What Is a Satoshi?
Unlike the physical versions of global currencies, such as the British pound or U.S. dollar, cryptocurrencies predominately exist in the digital world. Despite this difference, a cryptocurrency can be divided into smaller units, just as the pound is broken into pence and the dollar into cents. In the case of bitcoins, the smallest unit available is called the satoshi.
The satoshi unit is named after Satoshi Nakamoto, the anonymous person (or persons) that published a white paper in 2008 that jumpstarted the development of the bitcoin cryptocurrency. The paper, “Bitcoin: A Peer-to-Peer Electronic Cash System”, described the use of a peer-to-peer network as a solution to the problem of double-spending. The problem – that a digital currency or token can used in more than one transaction – is not found in physical currencies, as a physical bill or coin can, by its nature, only exist in one place at a single time. Since a digital currency does not exist in the physical space, using it in a transaction does not remove it from someone’s possession.
The satoshi represents one hundred millionth of a bitcoin. Small denominations make bitcoin transactions easier to conduct and makes extremely fine transactions readable. The general unit structure of bitcoins has 1 bitcoin (BTC) equivalent to 1,000 millibitcoins (mBTC), 1,000,000 microbitcoins (μBTC), or 100,000,000 satoshis. While the exact figure is unknown, it is estimated that Satoshi Nakamoto may possess 1 million bitcoins, equivalent to 100,000,000,000,000 satoshi.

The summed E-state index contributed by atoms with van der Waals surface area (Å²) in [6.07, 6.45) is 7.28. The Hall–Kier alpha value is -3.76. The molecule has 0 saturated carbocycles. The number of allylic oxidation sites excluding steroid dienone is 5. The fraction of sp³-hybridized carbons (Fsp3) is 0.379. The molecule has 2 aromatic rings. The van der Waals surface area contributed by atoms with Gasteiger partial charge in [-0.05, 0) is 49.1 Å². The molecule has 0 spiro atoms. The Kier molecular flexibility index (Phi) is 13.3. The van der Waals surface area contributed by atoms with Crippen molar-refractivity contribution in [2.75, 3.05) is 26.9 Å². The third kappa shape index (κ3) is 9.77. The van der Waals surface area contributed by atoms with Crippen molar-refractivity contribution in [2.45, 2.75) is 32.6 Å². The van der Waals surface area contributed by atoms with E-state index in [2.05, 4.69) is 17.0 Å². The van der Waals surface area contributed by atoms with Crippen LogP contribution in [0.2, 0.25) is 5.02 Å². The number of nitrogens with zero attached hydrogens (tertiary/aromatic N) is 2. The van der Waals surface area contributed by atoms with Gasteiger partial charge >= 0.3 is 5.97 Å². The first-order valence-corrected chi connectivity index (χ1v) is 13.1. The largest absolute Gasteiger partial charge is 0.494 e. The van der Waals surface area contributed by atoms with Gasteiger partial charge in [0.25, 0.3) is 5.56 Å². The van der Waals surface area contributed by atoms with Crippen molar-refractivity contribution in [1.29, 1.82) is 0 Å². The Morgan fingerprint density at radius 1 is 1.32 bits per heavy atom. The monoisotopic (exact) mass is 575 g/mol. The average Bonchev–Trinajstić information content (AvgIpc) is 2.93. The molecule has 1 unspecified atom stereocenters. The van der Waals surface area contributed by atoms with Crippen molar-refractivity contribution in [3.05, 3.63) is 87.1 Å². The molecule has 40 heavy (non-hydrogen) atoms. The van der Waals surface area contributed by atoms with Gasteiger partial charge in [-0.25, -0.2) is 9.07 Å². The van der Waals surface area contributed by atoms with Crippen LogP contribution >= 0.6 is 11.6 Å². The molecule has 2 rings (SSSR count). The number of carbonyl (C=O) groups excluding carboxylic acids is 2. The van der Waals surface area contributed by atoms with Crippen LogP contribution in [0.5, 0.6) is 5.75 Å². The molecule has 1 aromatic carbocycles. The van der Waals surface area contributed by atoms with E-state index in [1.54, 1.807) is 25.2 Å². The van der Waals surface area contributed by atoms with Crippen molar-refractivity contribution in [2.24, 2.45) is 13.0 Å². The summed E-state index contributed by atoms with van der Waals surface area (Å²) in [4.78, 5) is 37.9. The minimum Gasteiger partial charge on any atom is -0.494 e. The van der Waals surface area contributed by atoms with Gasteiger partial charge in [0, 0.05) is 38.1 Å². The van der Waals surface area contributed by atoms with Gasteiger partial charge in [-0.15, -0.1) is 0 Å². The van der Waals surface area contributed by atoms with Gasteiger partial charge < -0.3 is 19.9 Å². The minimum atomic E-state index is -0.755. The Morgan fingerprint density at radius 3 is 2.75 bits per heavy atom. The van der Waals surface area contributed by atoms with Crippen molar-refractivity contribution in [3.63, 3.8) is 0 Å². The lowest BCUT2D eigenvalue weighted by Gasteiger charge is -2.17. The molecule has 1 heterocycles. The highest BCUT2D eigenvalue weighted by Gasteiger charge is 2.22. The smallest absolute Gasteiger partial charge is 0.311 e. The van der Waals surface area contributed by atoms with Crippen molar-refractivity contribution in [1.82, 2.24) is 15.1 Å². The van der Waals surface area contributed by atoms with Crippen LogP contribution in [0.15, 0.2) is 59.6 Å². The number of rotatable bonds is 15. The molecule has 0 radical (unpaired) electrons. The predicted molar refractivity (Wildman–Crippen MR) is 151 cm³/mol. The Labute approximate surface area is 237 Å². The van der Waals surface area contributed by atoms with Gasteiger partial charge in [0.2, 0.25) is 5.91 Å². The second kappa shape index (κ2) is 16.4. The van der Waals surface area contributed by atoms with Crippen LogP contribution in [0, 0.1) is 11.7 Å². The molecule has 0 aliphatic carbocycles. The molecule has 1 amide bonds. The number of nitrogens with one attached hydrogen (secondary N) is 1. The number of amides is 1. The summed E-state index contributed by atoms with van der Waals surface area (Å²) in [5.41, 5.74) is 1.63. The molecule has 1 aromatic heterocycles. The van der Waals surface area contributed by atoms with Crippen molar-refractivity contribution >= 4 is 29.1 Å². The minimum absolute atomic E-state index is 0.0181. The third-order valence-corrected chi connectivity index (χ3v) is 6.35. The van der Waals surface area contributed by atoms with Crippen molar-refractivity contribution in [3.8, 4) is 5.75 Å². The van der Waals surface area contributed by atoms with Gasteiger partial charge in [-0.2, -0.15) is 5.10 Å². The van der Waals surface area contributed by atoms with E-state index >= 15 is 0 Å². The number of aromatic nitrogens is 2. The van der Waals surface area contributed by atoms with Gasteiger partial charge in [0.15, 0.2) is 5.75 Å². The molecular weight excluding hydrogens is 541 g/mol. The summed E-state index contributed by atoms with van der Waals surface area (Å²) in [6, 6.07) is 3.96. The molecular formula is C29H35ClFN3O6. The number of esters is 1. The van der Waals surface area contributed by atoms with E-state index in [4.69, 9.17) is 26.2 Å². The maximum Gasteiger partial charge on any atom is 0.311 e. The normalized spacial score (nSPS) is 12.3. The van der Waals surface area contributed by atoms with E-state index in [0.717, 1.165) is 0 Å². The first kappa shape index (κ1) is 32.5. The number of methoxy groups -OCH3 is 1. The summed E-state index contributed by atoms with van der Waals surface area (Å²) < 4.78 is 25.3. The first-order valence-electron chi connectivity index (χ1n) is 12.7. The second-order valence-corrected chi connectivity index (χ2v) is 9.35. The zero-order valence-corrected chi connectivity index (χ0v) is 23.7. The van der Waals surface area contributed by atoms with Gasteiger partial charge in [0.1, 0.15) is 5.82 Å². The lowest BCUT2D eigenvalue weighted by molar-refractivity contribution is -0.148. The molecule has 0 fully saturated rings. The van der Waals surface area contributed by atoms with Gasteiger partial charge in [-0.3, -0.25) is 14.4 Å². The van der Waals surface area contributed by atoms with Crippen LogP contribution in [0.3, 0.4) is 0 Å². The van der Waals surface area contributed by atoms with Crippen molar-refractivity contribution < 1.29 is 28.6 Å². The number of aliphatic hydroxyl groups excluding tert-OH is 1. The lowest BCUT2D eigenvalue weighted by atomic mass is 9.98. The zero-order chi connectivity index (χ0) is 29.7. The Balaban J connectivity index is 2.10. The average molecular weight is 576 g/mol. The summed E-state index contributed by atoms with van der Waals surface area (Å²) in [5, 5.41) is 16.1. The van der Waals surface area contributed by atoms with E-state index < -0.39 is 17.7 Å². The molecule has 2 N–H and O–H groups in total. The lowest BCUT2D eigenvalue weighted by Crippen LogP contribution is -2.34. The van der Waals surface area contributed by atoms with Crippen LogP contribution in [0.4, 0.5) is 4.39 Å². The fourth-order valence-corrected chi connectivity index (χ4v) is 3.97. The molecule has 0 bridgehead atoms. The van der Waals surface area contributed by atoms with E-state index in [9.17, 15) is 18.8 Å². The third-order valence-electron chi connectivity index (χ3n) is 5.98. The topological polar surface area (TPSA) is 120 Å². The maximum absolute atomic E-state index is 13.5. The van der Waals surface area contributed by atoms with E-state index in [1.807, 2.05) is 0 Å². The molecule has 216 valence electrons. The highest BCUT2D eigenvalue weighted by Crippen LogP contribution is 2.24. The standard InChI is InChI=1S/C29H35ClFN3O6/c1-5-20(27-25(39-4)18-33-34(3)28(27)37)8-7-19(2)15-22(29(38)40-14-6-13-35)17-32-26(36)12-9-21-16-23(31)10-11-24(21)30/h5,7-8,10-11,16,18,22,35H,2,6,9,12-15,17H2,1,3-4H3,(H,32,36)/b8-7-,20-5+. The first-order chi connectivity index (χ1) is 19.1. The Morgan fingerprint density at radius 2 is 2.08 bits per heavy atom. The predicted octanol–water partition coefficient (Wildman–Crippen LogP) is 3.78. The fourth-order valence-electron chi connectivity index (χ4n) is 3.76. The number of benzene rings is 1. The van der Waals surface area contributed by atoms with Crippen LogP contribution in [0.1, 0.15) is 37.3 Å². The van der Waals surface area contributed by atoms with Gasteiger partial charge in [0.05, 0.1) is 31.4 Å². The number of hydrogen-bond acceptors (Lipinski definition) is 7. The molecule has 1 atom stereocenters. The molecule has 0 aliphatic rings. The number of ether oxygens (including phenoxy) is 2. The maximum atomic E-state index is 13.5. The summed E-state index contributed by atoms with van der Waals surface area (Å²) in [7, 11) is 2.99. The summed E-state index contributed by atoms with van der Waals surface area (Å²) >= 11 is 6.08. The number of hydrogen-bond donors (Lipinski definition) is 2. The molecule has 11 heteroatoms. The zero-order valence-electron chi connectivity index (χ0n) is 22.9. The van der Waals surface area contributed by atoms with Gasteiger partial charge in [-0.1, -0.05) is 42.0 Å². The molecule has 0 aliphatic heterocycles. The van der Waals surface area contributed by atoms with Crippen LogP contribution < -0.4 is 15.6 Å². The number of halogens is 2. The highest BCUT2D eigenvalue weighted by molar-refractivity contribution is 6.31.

While not part of a major currency pair, bitcoins can be converted to and from other currencies. Bitcoin exchanges exist in order to allow individuals to conduct transactions. This involves depositing dollars, pounds, or other supported currencies into an account in one of the exchanges, where the balance can be used to buy or sell bitcoins and ultimately convert them into other currencies. Just as with the exchange rates between established currencies, the value of bitcoins will fluctuate according to supply and demand.
While individuals may keep a penny or pence in their pockets, physical versions of cryptocurrencies like bitcoin have not become as mainstream. This is primarily for practical reasons, since the main draw of bitcoin is that it is digital and hard to counterfeit. Not having a physical presence means that bitcoins are more secure, even before the blockchain technology is taken into consideration. Another reason for the lack of physical bitcoins (and satoshi) is that bitcoins are not widely-accepted in day-to-day transactions.